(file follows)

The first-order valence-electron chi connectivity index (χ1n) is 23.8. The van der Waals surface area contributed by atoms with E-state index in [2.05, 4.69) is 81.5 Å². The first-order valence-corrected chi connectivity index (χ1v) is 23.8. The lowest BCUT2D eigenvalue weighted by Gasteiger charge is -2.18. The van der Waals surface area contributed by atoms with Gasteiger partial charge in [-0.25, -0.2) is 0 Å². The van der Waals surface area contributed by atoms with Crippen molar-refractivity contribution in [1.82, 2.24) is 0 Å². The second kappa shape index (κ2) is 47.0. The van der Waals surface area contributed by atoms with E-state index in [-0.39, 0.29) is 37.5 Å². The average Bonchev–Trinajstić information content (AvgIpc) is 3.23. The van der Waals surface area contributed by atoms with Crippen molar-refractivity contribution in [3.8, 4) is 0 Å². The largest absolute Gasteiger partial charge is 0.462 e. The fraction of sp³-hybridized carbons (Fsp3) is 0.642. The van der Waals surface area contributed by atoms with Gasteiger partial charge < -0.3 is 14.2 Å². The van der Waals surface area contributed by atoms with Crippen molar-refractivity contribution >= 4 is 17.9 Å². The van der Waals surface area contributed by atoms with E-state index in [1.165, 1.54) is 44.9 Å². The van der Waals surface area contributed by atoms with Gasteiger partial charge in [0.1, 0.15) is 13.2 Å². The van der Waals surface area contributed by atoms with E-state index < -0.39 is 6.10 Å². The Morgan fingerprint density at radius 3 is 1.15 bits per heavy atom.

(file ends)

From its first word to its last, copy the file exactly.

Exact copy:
The first-order valence-electron chi connectivity index (χ1n) is 23.8. The van der Waals surface area contributed by atoms with E-state index in [2.05, 4.69) is 81.5 Å². The first-order valence-corrected chi connectivity index (χ1v) is 23.8. The lowest BCUT2D eigenvalue weighted by Gasteiger charge is -2.18. The van der Waals surface area contributed by atoms with Gasteiger partial charge in [-0.25, -0.2) is 0 Å². The van der Waals surface area contributed by atoms with Crippen molar-refractivity contribution in [1.82, 2.24) is 0 Å². The second kappa shape index (κ2) is 47.0. The van der Waals surface area contributed by atoms with E-state index in [-0.39, 0.29) is 37.5 Å². The average Bonchev–Trinajstić information content (AvgIpc) is 3.23. The van der Waals surface area contributed by atoms with Crippen molar-refractivity contribution in [3.8, 4) is 0 Å². The largest absolute Gasteiger partial charge is 0.462 e. The fraction of sp³-hybridized carbons (Fsp3) is 0.642. The van der Waals surface area contributed by atoms with Gasteiger partial charge < -0.3 is 14.2 Å². The van der Waals surface area contributed by atoms with Crippen molar-refractivity contribution >= 4 is 17.9 Å². The van der Waals surface area contributed by atoms with E-state index in [1.165, 1.54) is 44.9 Å². The van der Waals surface area contributed by atoms with Gasteiger partial charge in [0.1, 0.15) is 13.2 Å². The van der Waals surface area contributed by atoms with E-state index < -0.39 is 6.10 Å². The Morgan fingerprint density at radius 3 is 1.15 bits per heavy atom.